Please use this identifier to cite or link to this item: http://hdl.handle.net/2381/44098
Title: The Myths of Brexit
Authors: Cromby, John
First Published: 22-Jan-2019
Publisher: Wiley
Citation: Journal of Community and Applied Social Psychology, 2019, 29(1) Special Issue: Special Issue Brexit and Emergent Politics, pp. 56-66
Abstract: Cassirer's notion of myth and Langer's process philosophy are used to provide a novel perspective upon how feelings were both expressed and organised in the Brexit referendum, showing how multiple, overlapping organisations of feelings created a set of emergent rationalities. Political parties and campaigns, the media, and lived experience serve as analytic foci, and various feelings are identified. It is concluded that the result was largely rational on its own terms and that understanding this is central to the social psychology of Brexit.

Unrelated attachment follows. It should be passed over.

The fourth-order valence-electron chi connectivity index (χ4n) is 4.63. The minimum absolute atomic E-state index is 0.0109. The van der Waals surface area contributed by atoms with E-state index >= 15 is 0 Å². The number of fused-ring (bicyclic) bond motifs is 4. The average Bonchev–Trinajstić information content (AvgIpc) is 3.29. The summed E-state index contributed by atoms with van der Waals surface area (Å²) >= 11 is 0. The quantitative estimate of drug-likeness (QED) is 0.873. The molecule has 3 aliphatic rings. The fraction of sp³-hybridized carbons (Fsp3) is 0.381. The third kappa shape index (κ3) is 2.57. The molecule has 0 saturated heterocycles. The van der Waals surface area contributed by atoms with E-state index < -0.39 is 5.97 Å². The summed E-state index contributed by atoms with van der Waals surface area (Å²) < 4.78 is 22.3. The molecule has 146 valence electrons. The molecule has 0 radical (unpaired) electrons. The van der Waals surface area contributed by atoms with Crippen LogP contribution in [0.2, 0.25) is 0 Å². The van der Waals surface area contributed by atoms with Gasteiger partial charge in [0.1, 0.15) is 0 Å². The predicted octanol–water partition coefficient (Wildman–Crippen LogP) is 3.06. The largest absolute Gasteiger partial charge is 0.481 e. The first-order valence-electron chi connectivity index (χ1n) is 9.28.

DOI Link: 10.1002/casp.2377
ISSN: 1052-9284
Links: https://onlinelibrary.wiley.com/doi/full/10.1002/casp.2377
http://hdl.handle.net/2381/44098
Embargo on file until: 22-Jan-2020
Version: Post-print
Status: Peer-reviewed
Type: Journal Article
Rights: Copyright © 2019, Wiley. Deposited with reference to the publisher’s open access archiving policy. (http://www.rioxx.net/licenses/all-rights-reserved)
Description: The file associated with this record is under embargo until 12 months after publication, in accordance with the publisher's self-archiving policy. The full text may be available through the publisher links provided above.
Appears in Collections:Published Articles, School of Management

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